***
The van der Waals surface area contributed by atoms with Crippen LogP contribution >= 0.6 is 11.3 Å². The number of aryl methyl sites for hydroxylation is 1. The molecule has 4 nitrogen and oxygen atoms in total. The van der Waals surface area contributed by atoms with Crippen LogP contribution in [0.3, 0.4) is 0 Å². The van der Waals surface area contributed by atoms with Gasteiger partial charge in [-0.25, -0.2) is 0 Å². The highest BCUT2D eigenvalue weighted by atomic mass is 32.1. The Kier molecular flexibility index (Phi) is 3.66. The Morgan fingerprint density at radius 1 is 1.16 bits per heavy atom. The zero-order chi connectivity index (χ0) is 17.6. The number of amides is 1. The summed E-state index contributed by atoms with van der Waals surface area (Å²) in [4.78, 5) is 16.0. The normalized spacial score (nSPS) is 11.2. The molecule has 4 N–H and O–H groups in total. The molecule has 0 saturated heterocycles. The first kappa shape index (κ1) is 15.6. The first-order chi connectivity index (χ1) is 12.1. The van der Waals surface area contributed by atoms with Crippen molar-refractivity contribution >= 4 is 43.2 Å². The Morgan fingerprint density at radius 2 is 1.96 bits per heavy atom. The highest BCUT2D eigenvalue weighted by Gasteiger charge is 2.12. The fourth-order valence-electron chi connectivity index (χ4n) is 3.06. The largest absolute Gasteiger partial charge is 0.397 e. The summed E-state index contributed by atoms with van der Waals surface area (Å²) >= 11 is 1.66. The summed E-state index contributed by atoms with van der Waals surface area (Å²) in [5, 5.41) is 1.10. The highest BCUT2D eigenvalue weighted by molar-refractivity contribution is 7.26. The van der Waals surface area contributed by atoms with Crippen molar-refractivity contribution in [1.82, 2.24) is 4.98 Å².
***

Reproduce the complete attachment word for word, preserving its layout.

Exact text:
The van der Waals surface area contributed by atoms with Crippen LogP contribution >= 0.6 is 11.3 Å². The number of aryl methyl sites for hydroxylation is 1. The molecule has 4 nitrogen and oxygen atoms in total. The van der Waals surface area contributed by atoms with Crippen LogP contribution in [0.3, 0.4) is 0 Å². The van der Waals surface area contributed by atoms with Gasteiger partial charge in [-0.25, -0.2) is 0 Å². The highest BCUT2D eigenvalue weighted by atomic mass is 32.1. The Kier molecular flexibility index (Phi) is 3.66. The Morgan fingerprint density at radius 1 is 1.16 bits per heavy atom. The zero-order chi connectivity index (χ0) is 17.6. The number of amides is 1. The summed E-state index contributed by atoms with van der Waals surface area (Å²) in [4.78, 5) is 16.0. The normalized spacial score (nSPS) is 11.2. The molecule has 4 N–H and O–H groups in total. The molecule has 0 saturated heterocycles. The first kappa shape index (κ1) is 15.6. The first-order chi connectivity index (χ1) is 12.1. The van der Waals surface area contributed by atoms with Crippen molar-refractivity contribution >= 4 is 43.2 Å². The Morgan fingerprint density at radius 2 is 1.96 bits per heavy atom. The highest BCUT2D eigenvalue weighted by Gasteiger charge is 2.12. The fourth-order valence-electron chi connectivity index (χ4n) is 3.06. The largest absolute Gasteiger partial charge is 0.397 e. The summed E-state index contributed by atoms with van der Waals surface area (Å²) >= 11 is 1.66. The summed E-state index contributed by atoms with van der Waals surface area (Å²) in [5, 5.41) is 1.10. The highest BCUT2D eigenvalue weighted by molar-refractivity contribution is 7.26. The van der Waals surface area contributed by atoms with Crippen molar-refractivity contribution in [1.82, 2.24) is 4.98 Å².